تعارضات زناشویی و امور مالی در میان فیلیپینی در استرالیا
|کد مقاله||سال انتشار||مقاله انگلیسی||ترجمه فارسی||تعداد کلمات|
|36429||2000||15 صفحه PDF||سفارش دهید||محاسبه نشده|
Publisher : Elsevier - Science Direct (الزویر - ساینس دایرکت)
Journal : International Journal of Intercultural Relations, Volume 24, Issue 6, November 2000, Pages 791–805
Differences in finance practices emerged as a major theme in interviews conducted by The Australian Longitudinal Study on Women's Health among the Filipina community in Queensland. Women's decisions to migrate and marry Australian men are influenced by their perceptions of relative wealth of their future husband, and their presumed enhanced ability to provide support for Filipino kin. However, because of unrealised financial expectations, issues related to the remittance of money to family in The Philippines, the husband's disapproval of his wife's participation in the paid workforce, and financial practices such as the management of the household finances and roles with money, finance is a constant point of tension in many Filipina–Australian marriages. It seems that in migrating to Australia, many Filipinas exchange one type of money problem for another — one that they rarely foresee.
Filipinos are the second largest Asian immigrant population in Australia,1 with twice as many women as men born in The Philippines currently living in Australia (Australia, Bureau of Statistics, 1997). The major reason for this migration imbalance is the high percentage of Filipinas (women from The Philippines) migrating as spouses or fiancés of Australian men. Although Filipinas have immigrated to Australia since the early 1900s, the number of women from The Philippines immigrating as spouses of Australian citizens or permanent residents increased steeply in the mid-1960s and peaked in the mid-1980s, resulting in Filipinas constituting 80% of all wives who entered Australia from Asian countries (Australia, Bureau of Immigration and Population Research 1994; Hagan, 1989). This trend reversed somewhat through the late 1980s and 1990s, but overall immigration from The Philippines has remained high (Australia, Bureau of Immigration, Multicultural and Population Research (1991) and Australia (Australia, Bureau of Statistics (1997); Australia, Bureau of Immigration, Multicultural and Population Research, 1996). As a result of this demographic phenomenon, much has been written concerning the reasons for, and outcomes of Filipino–Australian marriages, and these marriages have often been stereotyped and stigmatised by the popular press and academic literature (Watt, 1983; Kaminskas & Smith, 1990). Part of this stigmatisation deals with the financial aspects of why Filipinas marry Australian men. A popular perception in Australian society is that Filipinas’ motivation to marry an Australian-born or resident man is to profit economically,2 causing instability and conflict in the marriages. Much of the scholarly literature supports this stance. Ang (1995, p. 45), for example, maintains that there is a widely held view in Australian society that “Filipinas have made use of their husbands to obtain passports and citizenship here” and therefore escape the poverty of the Philippines. This study found that finance is indeed a constant point of tension in many Filipina–Australian marriages, but not primarily for the reasons outlined above. In this paper, we argue that while finances play a major role in the decision making of Filipina brides to migrate and marry Australia men, the basis of financial marital conflict is much broader and entails fundamental issues of culture. Little, if anything, has been written in the academic sphere about the clash of cultural understanding relating to finance, in Filipina–Australian marriages or in other cross-cultural unions, and the resulting unhappiness and conflict in these marriages. This paper provides some illustration of these issues and provides much needed information to multicultural communities both in Australia and overseas about sensitive issues of culture in cross-cultural marriages (see also Woelz-Stirling, Kelaher, & Manderson, 1998).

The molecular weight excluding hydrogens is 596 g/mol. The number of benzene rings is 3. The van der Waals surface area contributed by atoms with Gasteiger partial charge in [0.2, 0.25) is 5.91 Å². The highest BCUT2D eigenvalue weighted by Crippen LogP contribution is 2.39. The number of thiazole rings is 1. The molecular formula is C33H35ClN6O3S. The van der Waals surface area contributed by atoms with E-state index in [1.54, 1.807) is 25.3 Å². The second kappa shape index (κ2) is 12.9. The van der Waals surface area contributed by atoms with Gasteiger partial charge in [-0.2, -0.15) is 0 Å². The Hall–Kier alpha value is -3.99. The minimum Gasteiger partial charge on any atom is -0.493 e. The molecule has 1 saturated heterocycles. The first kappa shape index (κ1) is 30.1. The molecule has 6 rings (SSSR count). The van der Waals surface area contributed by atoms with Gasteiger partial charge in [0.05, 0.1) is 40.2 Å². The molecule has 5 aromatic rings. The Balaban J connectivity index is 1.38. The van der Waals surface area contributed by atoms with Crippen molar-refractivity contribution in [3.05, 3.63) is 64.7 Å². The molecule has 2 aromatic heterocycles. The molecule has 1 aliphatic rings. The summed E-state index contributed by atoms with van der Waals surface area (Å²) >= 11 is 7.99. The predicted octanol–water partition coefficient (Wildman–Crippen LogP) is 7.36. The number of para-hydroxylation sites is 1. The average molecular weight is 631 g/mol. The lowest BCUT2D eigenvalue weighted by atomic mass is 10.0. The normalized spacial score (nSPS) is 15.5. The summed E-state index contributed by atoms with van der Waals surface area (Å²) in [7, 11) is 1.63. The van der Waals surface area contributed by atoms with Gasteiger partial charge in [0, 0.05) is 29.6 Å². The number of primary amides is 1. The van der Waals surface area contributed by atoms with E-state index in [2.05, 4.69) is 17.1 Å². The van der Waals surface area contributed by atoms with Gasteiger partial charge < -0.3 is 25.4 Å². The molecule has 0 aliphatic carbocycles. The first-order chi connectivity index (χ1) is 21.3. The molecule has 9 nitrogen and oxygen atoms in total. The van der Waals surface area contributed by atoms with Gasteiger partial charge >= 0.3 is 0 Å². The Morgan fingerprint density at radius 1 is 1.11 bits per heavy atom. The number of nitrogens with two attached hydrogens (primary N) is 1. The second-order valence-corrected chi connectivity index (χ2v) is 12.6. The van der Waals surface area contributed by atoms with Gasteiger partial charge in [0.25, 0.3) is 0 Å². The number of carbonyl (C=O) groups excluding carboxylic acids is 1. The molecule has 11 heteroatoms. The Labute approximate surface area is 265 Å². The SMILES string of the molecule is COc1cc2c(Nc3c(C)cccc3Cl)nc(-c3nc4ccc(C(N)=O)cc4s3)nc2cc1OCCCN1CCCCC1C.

نتیجه گیری انگلیسی
We found in our study that although finances played a major role in the decision of Filipinas to migrant to Australia, it is not the predominant reason for financial conflict in Filipina-Australian marriages. Rather, conflict occurs within the cultural framework of many of these marriages because of unrealised financial expectations, issues related to the remittance of money to family in The Philippines, the husband's disapproval of his wife's participation in the paid workforce, and financial practices such as the management of the household finances and roles with money. It seems that in migrating to Australia, many Filipinas exchange one type of money problem for another — one that they rarely foresee. Notwithstanding the importance of emotional and affective ties, marriage is seen by Filipinas (as well as many other women from different cultures) as an economic exchange, and in contemporary societies the economic relations of marriage are those of cash rather than participation in production (Hilsdon, 1995; see also Young, Wolkowitz, & McCullagh, 1981). However, financial matters are rarely the subject of open discussion prior to marriage. This paper has highlighted these financial differences. The issues point to the value of pre-migration financial counselling conducted in the Philippines — which could be included in the pre-migration counselling carried out by the Commission on Filipinos Overseas (CFO), established by the Government of the Philippines. The data also indicate the importance of counselling for Australian men, which could be incorporated into the interview for sponsors conducted by the Australian Department of Immigration and Multicultural Affairs (DIMA).